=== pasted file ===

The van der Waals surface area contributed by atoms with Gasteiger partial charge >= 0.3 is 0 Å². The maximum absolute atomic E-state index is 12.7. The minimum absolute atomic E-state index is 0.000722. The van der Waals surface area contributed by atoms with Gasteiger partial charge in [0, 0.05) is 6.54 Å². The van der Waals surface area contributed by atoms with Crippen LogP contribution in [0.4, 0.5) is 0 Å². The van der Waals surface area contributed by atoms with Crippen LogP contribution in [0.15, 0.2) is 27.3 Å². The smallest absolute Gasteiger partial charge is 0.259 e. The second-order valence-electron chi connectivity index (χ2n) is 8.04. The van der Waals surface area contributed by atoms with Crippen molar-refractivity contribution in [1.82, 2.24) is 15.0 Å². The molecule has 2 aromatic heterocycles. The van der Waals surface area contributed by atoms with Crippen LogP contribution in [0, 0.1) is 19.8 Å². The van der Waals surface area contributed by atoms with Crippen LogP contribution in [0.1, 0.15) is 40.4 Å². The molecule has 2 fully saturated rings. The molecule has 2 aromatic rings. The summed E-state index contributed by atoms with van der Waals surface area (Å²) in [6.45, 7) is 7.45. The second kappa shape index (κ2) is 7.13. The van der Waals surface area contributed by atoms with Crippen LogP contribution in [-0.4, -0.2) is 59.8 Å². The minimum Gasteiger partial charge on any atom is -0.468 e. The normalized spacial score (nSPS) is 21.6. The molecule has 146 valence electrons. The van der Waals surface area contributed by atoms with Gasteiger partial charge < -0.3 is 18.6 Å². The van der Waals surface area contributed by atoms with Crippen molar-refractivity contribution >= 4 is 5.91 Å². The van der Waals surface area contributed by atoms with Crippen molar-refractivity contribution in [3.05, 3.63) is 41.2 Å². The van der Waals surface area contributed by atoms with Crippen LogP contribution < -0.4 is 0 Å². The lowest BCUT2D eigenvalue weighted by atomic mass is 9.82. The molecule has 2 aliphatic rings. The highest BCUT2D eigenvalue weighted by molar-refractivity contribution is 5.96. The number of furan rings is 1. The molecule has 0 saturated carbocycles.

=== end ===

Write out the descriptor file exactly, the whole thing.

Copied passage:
The van der Waals surface area contributed by atoms with Gasteiger partial charge >= 0.3 is 0 Å². The maximum absolute atomic E-state index is 12.7. The minimum absolute atomic E-state index is 0.000722. The van der Waals surface area contributed by atoms with Gasteiger partial charge in [0, 0.05) is 6.54 Å². The van der Waals surface area contributed by atoms with Crippen LogP contribution in [0.4, 0.5) is 0 Å². The van der Waals surface area contributed by atoms with Crippen LogP contribution in [0.15, 0.2) is 27.3 Å². The smallest absolute Gasteiger partial charge is 0.259 e. The second-order valence-electron chi connectivity index (χ2n) is 8.04. The van der Waals surface area contributed by atoms with Crippen molar-refractivity contribution in [1.82, 2.24) is 15.0 Å². The molecule has 2 aromatic heterocycles. The van der Waals surface area contributed by atoms with Crippen LogP contribution in [0, 0.1) is 19.8 Å². The van der Waals surface area contributed by atoms with Crippen LogP contribution in [0.1, 0.15) is 40.4 Å². The molecule has 2 fully saturated rings. The molecule has 2 aromatic rings. The summed E-state index contributed by atoms with van der Waals surface area (Å²) in [6.45, 7) is 7.45. The second kappa shape index (κ2) is 7.13. The van der Waals surface area contributed by atoms with Crippen LogP contribution in [-0.4, -0.2) is 59.8 Å². The minimum Gasteiger partial charge on any atom is -0.468 e. The normalized spacial score (nSPS) is 21.6. The molecule has 146 valence electrons. The van der Waals surface area contributed by atoms with Gasteiger partial charge < -0.3 is 18.6 Å². The van der Waals surface area contributed by atoms with Crippen molar-refractivity contribution >= 4 is 5.91 Å². The van der Waals surface area contributed by atoms with Crippen molar-refractivity contribution in [3.05, 3.63) is 41.2 Å². The van der Waals surface area contributed by atoms with Crippen LogP contribution < -0.4 is 0 Å². The lowest BCUT2D eigenvalue weighted by atomic mass is 9.82. The molecule has 2 aliphatic rings. The highest BCUT2D eigenvalue weighted by molar-refractivity contribution is 5.96. The number of furan rings is 1. The molecule has 0 saturated carbocycles.